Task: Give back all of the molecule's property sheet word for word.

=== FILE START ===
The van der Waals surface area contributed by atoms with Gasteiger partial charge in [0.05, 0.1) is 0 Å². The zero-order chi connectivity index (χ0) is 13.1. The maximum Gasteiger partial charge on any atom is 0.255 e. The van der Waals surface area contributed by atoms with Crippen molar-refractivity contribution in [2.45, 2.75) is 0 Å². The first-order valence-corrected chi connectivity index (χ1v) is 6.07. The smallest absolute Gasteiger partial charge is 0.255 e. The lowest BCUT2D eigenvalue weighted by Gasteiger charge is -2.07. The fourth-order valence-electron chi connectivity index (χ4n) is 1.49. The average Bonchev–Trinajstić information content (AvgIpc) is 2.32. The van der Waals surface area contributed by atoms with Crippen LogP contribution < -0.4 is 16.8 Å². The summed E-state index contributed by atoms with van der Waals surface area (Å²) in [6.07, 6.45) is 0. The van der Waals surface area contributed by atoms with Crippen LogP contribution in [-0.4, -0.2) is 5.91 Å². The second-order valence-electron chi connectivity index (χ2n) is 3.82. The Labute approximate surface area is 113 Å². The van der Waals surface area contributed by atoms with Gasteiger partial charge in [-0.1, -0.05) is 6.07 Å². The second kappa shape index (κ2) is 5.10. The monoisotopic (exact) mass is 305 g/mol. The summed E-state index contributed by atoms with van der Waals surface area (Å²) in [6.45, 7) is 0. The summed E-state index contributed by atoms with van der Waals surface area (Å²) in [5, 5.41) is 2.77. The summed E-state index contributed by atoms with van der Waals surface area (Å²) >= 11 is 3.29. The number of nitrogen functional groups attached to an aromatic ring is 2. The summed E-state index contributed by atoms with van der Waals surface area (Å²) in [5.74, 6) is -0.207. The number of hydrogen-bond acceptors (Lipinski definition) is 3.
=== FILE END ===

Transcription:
The van der Waals surface area contributed by atoms with Gasteiger partial charge in [0.05, 0.1) is 0 Å². The zero-order chi connectivity index (χ0) is 13.1. The maximum Gasteiger partial charge on any atom is 0.255 e. The van der Waals surface area contributed by atoms with Crippen molar-refractivity contribution in [2.45, 2.75) is 0 Å². The first-order valence-corrected chi connectivity index (χ1v) is 6.07. The smallest absolute Gasteiger partial charge is 0.255 e. The lowest BCUT2D eigenvalue weighted by Gasteiger charge is -2.07. The fourth-order valence-electron chi connectivity index (χ4n) is 1.49. The average Bonchev–Trinajstić information content (AvgIpc) is 2.32. The van der Waals surface area contributed by atoms with Crippen LogP contribution < -0.4 is 16.8 Å². The summed E-state index contributed by atoms with van der Waals surface area (Å²) in [6.07, 6.45) is 0. The van der Waals surface area contributed by atoms with Crippen LogP contribution in [-0.4, -0.2) is 5.91 Å². The second-order valence-electron chi connectivity index (χ2n) is 3.82. The Labute approximate surface area is 113 Å². The van der Waals surface area contributed by atoms with Gasteiger partial charge in [-0.1, -0.05) is 6.07 Å². The second kappa shape index (κ2) is 5.10. The monoisotopic (exact) mass is 305 g/mol. The summed E-state index contributed by atoms with van der Waals surface area (Å²) in [6.45, 7) is 0. The summed E-state index contributed by atoms with van der Waals surface area (Å²) in [5, 5.41) is 2.77. The summed E-state index contributed by atoms with van der Waals surface area (Å²) >= 11 is 3.29. The number of nitrogen functional groups attached to an aromatic ring is 2. The summed E-state index contributed by atoms with van der Waals surface area (Å²) in [5.74, 6) is -0.207. The number of hydrogen-bond acceptors (Lipinski definition) is 3.